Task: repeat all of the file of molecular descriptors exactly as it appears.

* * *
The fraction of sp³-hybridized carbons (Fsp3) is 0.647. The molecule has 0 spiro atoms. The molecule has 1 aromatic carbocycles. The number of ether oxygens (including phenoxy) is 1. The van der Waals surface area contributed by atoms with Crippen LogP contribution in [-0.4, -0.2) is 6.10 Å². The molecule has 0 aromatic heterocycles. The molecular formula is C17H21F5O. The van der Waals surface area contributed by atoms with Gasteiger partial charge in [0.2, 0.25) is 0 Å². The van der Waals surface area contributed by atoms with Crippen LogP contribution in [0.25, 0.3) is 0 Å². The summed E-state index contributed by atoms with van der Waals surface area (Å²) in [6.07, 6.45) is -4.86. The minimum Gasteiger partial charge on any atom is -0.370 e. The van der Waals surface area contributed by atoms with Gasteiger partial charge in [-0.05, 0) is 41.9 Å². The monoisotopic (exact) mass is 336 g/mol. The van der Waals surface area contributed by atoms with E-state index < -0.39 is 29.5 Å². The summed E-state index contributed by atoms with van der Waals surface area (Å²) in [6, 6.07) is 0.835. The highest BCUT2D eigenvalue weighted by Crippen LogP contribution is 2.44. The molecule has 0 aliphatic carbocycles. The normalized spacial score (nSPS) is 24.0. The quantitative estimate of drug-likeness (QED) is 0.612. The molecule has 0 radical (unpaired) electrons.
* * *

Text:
The fraction of sp³-hybridized carbons (Fsp3) is 0.647. The molecule has 0 spiro atoms. The molecule has 1 aromatic carbocycles. The number of ether oxygens (including phenoxy) is 1. The van der Waals surface area contributed by atoms with Crippen LogP contribution in [-0.4, -0.2) is 6.10 Å². The molecule has 0 aromatic heterocycles. The molecular formula is C17H21F5O. The van der Waals surface area contributed by atoms with Gasteiger partial charge in [0.2, 0.25) is 0 Å². The van der Waals surface area contributed by atoms with Crippen LogP contribution in [0.25, 0.3) is 0 Å². The summed E-state index contributed by atoms with van der Waals surface area (Å²) in [6.07, 6.45) is -4.86. The minimum Gasteiger partial charge on any atom is -0.370 e. The van der Waals surface area contributed by atoms with Gasteiger partial charge in [-0.05, 0) is 41.9 Å². The monoisotopic (exact) mass is 336 g/mol. The van der Waals surface area contributed by atoms with E-state index < -0.39 is 29.5 Å². The summed E-state index contributed by atoms with van der Waals surface area (Å²) in [6, 6.07) is 0.835. The highest BCUT2D eigenvalue weighted by Crippen LogP contribution is 2.44. The molecule has 0 aliphatic carbocycles. The normalized spacial score (nSPS) is 24.0. The quantitative estimate of drug-likeness (QED) is 0.612. The molecule has 0 radical (unpaired) electrons.